SINGAPORE-Oil prices raced above $65 for the first time on record on Thursday, as tightening U.S. gasoline supplies added to anxiety over refinery snags and stability of crude supplies, Reuters reported.
U.S. light sweet crude for September delivery was up 33 cents to a record-high of $65.23 a barrel in Asian trade, also the first time a frontmonth contract was trading above $65 since the New York Mercantile Exchange (NYMEX) launched crude futures trading in 1983.
Prices first touched $65 on Wednesday, before settling at $64.90, a bumpy 2.9 percent rise, and the contract”s highest settlement on record.
London Brent also broke new records, trading at over $64 for the first time. The September-delivery contract was up 45 cents at $64.44 in early trade on Thursday.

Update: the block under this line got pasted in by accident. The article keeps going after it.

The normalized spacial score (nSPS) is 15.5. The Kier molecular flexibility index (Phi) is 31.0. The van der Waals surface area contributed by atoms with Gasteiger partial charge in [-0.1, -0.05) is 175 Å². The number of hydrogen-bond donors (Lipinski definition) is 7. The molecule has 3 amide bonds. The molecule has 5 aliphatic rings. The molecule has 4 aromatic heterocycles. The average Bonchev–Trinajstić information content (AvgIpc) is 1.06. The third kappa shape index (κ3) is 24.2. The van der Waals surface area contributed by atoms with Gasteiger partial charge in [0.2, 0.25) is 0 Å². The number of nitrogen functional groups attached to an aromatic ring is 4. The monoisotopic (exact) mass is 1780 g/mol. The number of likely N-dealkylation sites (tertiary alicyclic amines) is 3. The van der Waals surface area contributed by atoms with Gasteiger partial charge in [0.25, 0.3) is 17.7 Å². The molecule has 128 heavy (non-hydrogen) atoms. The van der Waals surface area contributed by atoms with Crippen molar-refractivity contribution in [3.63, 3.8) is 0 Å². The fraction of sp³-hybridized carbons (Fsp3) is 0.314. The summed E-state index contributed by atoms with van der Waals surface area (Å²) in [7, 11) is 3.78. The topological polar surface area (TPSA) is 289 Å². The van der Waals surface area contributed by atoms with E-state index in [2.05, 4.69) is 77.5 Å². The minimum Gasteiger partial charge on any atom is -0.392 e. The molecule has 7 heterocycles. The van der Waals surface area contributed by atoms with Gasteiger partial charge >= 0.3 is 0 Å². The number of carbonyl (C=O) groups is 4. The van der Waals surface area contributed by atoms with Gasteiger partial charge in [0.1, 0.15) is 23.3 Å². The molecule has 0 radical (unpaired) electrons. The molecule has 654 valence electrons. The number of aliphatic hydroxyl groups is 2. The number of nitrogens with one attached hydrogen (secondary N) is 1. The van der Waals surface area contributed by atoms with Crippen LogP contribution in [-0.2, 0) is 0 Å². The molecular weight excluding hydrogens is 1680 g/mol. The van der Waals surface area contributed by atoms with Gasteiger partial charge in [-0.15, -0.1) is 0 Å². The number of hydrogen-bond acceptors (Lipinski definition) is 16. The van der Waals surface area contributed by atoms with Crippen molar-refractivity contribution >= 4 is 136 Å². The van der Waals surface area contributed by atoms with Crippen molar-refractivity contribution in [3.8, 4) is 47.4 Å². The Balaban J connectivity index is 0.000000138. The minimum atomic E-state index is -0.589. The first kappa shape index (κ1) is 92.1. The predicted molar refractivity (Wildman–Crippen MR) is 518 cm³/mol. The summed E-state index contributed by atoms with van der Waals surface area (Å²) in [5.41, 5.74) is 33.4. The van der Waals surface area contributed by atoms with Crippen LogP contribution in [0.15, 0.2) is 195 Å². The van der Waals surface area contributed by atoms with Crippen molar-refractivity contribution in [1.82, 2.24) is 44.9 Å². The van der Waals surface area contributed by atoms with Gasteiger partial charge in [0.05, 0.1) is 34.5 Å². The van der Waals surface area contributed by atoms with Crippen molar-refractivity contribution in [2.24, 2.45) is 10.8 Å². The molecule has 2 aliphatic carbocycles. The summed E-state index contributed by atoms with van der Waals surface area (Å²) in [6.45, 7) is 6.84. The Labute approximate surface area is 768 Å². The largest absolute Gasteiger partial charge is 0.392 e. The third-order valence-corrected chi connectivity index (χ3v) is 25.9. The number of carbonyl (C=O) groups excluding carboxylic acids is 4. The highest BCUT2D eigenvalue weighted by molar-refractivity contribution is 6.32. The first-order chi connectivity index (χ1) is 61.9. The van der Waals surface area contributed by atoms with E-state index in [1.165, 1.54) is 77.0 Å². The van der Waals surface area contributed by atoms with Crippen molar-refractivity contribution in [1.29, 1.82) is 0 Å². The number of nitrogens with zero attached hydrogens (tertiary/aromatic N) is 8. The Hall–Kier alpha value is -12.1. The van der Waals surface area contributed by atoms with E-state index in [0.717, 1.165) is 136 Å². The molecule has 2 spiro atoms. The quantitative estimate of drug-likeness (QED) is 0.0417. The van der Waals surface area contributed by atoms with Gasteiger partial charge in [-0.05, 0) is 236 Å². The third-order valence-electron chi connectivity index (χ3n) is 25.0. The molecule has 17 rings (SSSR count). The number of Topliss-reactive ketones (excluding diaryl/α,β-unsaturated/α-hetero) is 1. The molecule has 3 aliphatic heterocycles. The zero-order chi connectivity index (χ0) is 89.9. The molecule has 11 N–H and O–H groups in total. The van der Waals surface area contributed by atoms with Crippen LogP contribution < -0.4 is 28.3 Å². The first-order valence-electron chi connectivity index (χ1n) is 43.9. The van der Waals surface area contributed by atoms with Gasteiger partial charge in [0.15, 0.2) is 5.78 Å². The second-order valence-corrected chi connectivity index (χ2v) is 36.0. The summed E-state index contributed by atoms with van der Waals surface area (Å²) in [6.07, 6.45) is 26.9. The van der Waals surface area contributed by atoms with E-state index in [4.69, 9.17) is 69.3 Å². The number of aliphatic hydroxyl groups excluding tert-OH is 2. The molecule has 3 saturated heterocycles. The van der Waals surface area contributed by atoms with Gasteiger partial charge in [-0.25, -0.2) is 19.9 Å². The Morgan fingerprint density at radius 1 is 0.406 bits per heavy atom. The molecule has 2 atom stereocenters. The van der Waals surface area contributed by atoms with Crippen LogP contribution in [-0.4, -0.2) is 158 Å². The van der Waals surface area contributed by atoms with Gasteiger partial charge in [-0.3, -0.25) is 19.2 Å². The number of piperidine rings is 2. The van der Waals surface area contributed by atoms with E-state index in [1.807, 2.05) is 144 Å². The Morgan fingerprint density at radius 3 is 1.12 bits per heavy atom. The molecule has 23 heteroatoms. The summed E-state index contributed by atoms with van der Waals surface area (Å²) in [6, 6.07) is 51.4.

"Gasoline inventories are down against last year. We have enough stocks for the winter but not for the summer. Therefore for the time being, prices should be at very expensive levels," said Tetsu Emori at Mitsui Bussan Futures.
The weekly U.S. Energy Information Administration (EIA) report showed on Wednesday a 2.1 million-barrel decline in gasoline stockpiles, sending prices of the motor fuel to a record-high settlement of $1.8963 a gallon, up 4 percent. It was trading at a high of $1.9122 a gallon at 0457 GMT, up 1.59 cents.
"Stocks of finished gasoline have gone from tight to tighter over the past three weeks, drawing from the low of the previous five-year range to, most recently, 6 percent below it. And the refineries just keep breaking down," French Societe Generale said in its weekly comment.
A rash of refinery problems in the United States has contributed to a 1.1 percent fall in refinery utilisation at a time U.S. gasoline demand is running at a robust 1.4 percent higher than a year ago in the past four weeks.